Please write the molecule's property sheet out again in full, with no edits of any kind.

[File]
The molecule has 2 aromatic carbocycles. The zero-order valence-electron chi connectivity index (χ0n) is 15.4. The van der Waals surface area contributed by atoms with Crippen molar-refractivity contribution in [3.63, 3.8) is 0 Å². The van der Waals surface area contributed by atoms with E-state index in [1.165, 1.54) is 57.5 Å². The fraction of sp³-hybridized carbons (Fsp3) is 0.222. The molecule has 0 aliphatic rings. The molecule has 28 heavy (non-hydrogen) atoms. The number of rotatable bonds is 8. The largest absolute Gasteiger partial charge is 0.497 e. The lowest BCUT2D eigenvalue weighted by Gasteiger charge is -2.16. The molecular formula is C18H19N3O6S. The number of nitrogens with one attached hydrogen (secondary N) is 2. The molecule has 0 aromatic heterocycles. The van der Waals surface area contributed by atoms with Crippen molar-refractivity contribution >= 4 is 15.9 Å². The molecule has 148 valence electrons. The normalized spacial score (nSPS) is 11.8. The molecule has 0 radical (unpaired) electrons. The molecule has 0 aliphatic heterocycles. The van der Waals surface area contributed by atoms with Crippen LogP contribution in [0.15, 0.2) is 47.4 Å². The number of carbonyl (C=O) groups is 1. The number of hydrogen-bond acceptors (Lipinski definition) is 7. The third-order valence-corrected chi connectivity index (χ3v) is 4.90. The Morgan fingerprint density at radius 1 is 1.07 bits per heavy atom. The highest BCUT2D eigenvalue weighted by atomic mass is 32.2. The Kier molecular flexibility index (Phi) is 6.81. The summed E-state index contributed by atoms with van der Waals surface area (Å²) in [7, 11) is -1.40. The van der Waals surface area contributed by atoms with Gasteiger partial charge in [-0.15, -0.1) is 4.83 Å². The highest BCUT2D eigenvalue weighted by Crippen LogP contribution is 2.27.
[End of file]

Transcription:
The molecule has 2 aromatic carbocycles. The zero-order valence-electron chi connectivity index (χ0n) is 15.4. The van der Waals surface area contributed by atoms with Crippen molar-refractivity contribution in [3.63, 3.8) is 0 Å². The van der Waals surface area contributed by atoms with E-state index in [1.165, 1.54) is 57.5 Å². The fraction of sp³-hybridized carbons (Fsp3) is 0.222. The molecule has 0 aliphatic rings. The molecule has 28 heavy (non-hydrogen) atoms. The number of rotatable bonds is 8. The largest absolute Gasteiger partial charge is 0.497 e. The lowest BCUT2D eigenvalue weighted by Gasteiger charge is -2.16. The molecular formula is C18H19N3O6S. The number of nitrogens with one attached hydrogen (secondary N) is 2. The molecule has 0 aromatic heterocycles. The van der Waals surface area contributed by atoms with Crippen molar-refractivity contribution >= 4 is 15.9 Å². The molecule has 148 valence electrons. The normalized spacial score (nSPS) is 11.8. The molecule has 0 radical (unpaired) electrons. The molecule has 0 aliphatic heterocycles. The van der Waals surface area contributed by atoms with Crippen LogP contribution in [0.15, 0.2) is 47.4 Å². The number of carbonyl (C=O) groups is 1. The number of hydrogen-bond acceptors (Lipinski definition) is 7. The third-order valence-corrected chi connectivity index (χ3v) is 4.90. The Morgan fingerprint density at radius 1 is 1.07 bits per heavy atom. The highest BCUT2D eigenvalue weighted by atomic mass is 32.2. The Kier molecular flexibility index (Phi) is 6.81. The summed E-state index contributed by atoms with van der Waals surface area (Å²) in [7, 11) is -1.40. The van der Waals surface area contributed by atoms with Gasteiger partial charge in [-0.15, -0.1) is 4.83 Å². The highest BCUT2D eigenvalue weighted by Crippen LogP contribution is 2.27.